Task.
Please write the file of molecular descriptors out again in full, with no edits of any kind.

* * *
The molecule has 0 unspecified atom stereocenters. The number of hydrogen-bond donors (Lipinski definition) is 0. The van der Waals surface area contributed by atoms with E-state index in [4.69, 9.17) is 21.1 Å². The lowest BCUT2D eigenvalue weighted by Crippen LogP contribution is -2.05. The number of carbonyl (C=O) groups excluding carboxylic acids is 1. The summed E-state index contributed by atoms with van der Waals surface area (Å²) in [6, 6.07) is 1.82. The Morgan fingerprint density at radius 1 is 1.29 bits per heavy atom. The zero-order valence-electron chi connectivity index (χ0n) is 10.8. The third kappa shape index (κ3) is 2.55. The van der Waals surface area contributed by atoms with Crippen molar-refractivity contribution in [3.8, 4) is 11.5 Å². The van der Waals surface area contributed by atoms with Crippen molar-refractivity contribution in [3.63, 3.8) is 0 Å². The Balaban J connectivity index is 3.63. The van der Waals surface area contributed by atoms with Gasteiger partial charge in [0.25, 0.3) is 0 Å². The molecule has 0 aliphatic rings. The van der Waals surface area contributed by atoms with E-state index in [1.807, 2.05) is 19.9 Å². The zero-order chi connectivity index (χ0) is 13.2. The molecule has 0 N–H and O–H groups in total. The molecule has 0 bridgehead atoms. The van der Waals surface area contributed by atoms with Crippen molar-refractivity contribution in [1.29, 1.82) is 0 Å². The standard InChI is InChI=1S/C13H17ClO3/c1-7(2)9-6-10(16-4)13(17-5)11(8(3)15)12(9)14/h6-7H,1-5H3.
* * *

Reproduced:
The molecule has 0 unspecified atom stereocenters. The number of hydrogen-bond donors (Lipinski definition) is 0. The van der Waals surface area contributed by atoms with E-state index in [4.69, 9.17) is 21.1 Å². The lowest BCUT2D eigenvalue weighted by Crippen LogP contribution is -2.05. The number of carbonyl (C=O) groups excluding carboxylic acids is 1. The summed E-state index contributed by atoms with van der Waals surface area (Å²) in [6, 6.07) is 1.82. The Morgan fingerprint density at radius 1 is 1.29 bits per heavy atom. The zero-order valence-electron chi connectivity index (χ0n) is 10.8. The third kappa shape index (κ3) is 2.55. The van der Waals surface area contributed by atoms with Crippen molar-refractivity contribution in [3.8, 4) is 11.5 Å². The van der Waals surface area contributed by atoms with Crippen molar-refractivity contribution in [3.63, 3.8) is 0 Å². The Balaban J connectivity index is 3.63. The van der Waals surface area contributed by atoms with Gasteiger partial charge in [0.25, 0.3) is 0 Å². The molecule has 0 aliphatic rings. The van der Waals surface area contributed by atoms with E-state index in [1.807, 2.05) is 19.9 Å². The zero-order chi connectivity index (χ0) is 13.2. The molecule has 0 N–H and O–H groups in total. The molecule has 0 bridgehead atoms. The van der Waals surface area contributed by atoms with Crippen molar-refractivity contribution in [1.29, 1.82) is 0 Å². The standard InChI is InChI=1S/C13H17ClO3/c1-7(2)9-6-10(16-4)13(17-5)11(8(3)15)12(9)14/h6-7H,1-5H3.